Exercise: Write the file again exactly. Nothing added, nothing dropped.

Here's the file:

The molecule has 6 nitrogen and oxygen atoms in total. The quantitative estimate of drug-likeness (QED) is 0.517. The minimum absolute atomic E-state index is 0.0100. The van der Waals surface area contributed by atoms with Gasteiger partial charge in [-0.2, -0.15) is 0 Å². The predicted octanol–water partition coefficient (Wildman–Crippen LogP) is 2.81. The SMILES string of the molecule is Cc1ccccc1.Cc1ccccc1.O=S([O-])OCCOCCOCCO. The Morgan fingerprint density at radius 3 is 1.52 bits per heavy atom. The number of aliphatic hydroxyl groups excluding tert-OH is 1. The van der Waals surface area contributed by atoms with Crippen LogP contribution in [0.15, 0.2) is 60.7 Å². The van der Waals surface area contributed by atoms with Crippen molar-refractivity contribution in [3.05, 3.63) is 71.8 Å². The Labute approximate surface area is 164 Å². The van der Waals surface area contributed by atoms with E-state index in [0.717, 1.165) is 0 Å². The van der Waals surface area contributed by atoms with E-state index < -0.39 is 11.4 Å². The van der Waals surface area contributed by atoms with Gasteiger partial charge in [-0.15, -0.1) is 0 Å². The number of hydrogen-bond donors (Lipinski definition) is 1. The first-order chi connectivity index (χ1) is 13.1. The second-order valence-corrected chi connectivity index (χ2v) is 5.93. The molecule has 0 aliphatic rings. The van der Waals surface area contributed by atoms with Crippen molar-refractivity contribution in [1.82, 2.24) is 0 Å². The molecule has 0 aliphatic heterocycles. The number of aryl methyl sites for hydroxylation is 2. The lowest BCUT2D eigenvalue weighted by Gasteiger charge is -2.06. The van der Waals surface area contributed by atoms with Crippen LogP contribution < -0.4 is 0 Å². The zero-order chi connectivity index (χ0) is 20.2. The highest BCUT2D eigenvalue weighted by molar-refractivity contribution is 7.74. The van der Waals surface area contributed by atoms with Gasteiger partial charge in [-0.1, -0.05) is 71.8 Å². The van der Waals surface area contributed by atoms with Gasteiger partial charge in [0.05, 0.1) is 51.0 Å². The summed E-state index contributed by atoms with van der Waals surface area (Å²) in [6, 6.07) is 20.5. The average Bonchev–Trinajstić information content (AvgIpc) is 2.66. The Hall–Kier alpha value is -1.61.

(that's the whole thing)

The molecule has 6 nitrogen and oxygen atoms in total. The quantitative estimate of drug-likeness (QED) is 0.517. The minimum absolute atomic E-state index is 0.0100. The van der Waals surface area contributed by atoms with Gasteiger partial charge in [-0.2, -0.15) is 0 Å². The predicted octanol–water partition coefficient (Wildman–Crippen LogP) is 2.81. The SMILES string of the molecule is Cc1ccccc1.Cc1ccccc1.O=S([O-])OCCOCCOCCO. The Morgan fingerprint density at radius 3 is 1.52 bits per heavy atom. The number of aliphatic hydroxyl groups excluding tert-OH is 1. The van der Waals surface area contributed by atoms with Crippen LogP contribution in [0.15, 0.2) is 60.7 Å². The van der Waals surface area contributed by atoms with Crippen molar-refractivity contribution in [3.05, 3.63) is 71.8 Å². The Labute approximate surface area is 164 Å². The van der Waals surface area contributed by atoms with E-state index in [0.717, 1.165) is 0 Å². The van der Waals surface area contributed by atoms with E-state index < -0.39 is 11.4 Å². The van der Waals surface area contributed by atoms with Gasteiger partial charge in [-0.15, -0.1) is 0 Å². The number of hydrogen-bond donors (Lipinski definition) is 1. The first-order chi connectivity index (χ1) is 13.1. The second-order valence-corrected chi connectivity index (χ2v) is 5.93. The molecule has 0 aliphatic rings. The van der Waals surface area contributed by atoms with Crippen molar-refractivity contribution in [1.82, 2.24) is 0 Å². The molecule has 0 aliphatic heterocycles. The number of aryl methyl sites for hydroxylation is 2. The lowest BCUT2D eigenvalue weighted by Gasteiger charge is -2.06. The van der Waals surface area contributed by atoms with Crippen LogP contribution < -0.4 is 0 Å². The zero-order chi connectivity index (χ0) is 20.2. The highest BCUT2D eigenvalue weighted by molar-refractivity contribution is 7.74. The van der Waals surface area contributed by atoms with Gasteiger partial charge in [-0.1, -0.05) is 71.8 Å². The van der Waals surface area contributed by atoms with Gasteiger partial charge in [0.05, 0.1) is 51.0 Å². The summed E-state index contributed by atoms with van der Waals surface area (Å²) in [6, 6.07) is 20.5. The average Bonchev–Trinajstić information content (AvgIpc) is 2.66. The Hall–Kier alpha value is -1.61.